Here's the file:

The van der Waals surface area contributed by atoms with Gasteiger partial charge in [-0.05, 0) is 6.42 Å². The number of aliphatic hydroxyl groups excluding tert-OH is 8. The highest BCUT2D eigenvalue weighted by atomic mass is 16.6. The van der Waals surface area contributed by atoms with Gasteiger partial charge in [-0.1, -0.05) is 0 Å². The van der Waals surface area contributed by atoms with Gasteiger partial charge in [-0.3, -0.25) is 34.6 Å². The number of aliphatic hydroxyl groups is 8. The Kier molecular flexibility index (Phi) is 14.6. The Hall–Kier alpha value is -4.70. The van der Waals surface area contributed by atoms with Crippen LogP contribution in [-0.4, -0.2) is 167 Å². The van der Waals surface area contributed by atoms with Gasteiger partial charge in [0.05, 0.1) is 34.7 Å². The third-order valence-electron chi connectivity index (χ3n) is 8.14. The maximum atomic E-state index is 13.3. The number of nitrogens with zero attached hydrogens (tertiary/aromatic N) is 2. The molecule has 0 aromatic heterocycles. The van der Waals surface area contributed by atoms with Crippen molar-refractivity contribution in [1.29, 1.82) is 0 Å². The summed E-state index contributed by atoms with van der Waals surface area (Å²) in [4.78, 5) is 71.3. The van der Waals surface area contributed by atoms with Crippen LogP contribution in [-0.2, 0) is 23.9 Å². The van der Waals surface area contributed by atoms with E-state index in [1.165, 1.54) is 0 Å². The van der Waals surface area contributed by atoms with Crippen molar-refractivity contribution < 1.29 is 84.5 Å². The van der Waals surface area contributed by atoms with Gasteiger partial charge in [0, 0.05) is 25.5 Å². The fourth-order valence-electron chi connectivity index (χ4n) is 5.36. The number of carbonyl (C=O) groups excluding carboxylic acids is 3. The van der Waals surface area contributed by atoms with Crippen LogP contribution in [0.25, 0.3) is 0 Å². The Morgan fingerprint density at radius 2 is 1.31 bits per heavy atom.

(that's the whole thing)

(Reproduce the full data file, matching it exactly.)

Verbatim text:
The van der Waals surface area contributed by atoms with Gasteiger partial charge in [-0.05, 0) is 6.42 Å². The number of aliphatic hydroxyl groups excluding tert-OH is 8. The highest BCUT2D eigenvalue weighted by atomic mass is 16.6. The van der Waals surface area contributed by atoms with Gasteiger partial charge in [-0.1, -0.05) is 0 Å². The van der Waals surface area contributed by atoms with Gasteiger partial charge in [-0.3, -0.25) is 34.6 Å². The number of aliphatic hydroxyl groups is 8. The Kier molecular flexibility index (Phi) is 14.6. The Hall–Kier alpha value is -4.70. The van der Waals surface area contributed by atoms with Crippen LogP contribution in [-0.4, -0.2) is 167 Å². The van der Waals surface area contributed by atoms with Gasteiger partial charge in [0.05, 0.1) is 34.7 Å². The third-order valence-electron chi connectivity index (χ3n) is 8.14. The maximum atomic E-state index is 13.3. The number of nitrogens with zero attached hydrogens (tertiary/aromatic N) is 2. The molecule has 0 aromatic heterocycles. The van der Waals surface area contributed by atoms with Crippen molar-refractivity contribution in [1.29, 1.82) is 0 Å². The summed E-state index contributed by atoms with van der Waals surface area (Å²) in [4.78, 5) is 71.3. The van der Waals surface area contributed by atoms with Crippen LogP contribution in [-0.2, 0) is 23.9 Å². The van der Waals surface area contributed by atoms with E-state index in [1.165, 1.54) is 0 Å². The van der Waals surface area contributed by atoms with Crippen molar-refractivity contribution < 1.29 is 84.5 Å². The van der Waals surface area contributed by atoms with Gasteiger partial charge in [0, 0.05) is 25.5 Å². The fourth-order valence-electron chi connectivity index (χ4n) is 5.36. The number of carbonyl (C=O) groups excluding carboxylic acids is 3. The van der Waals surface area contributed by atoms with Crippen LogP contribution in [0.25, 0.3) is 0 Å². The Morgan fingerprint density at radius 2 is 1.31 bits per heavy atom.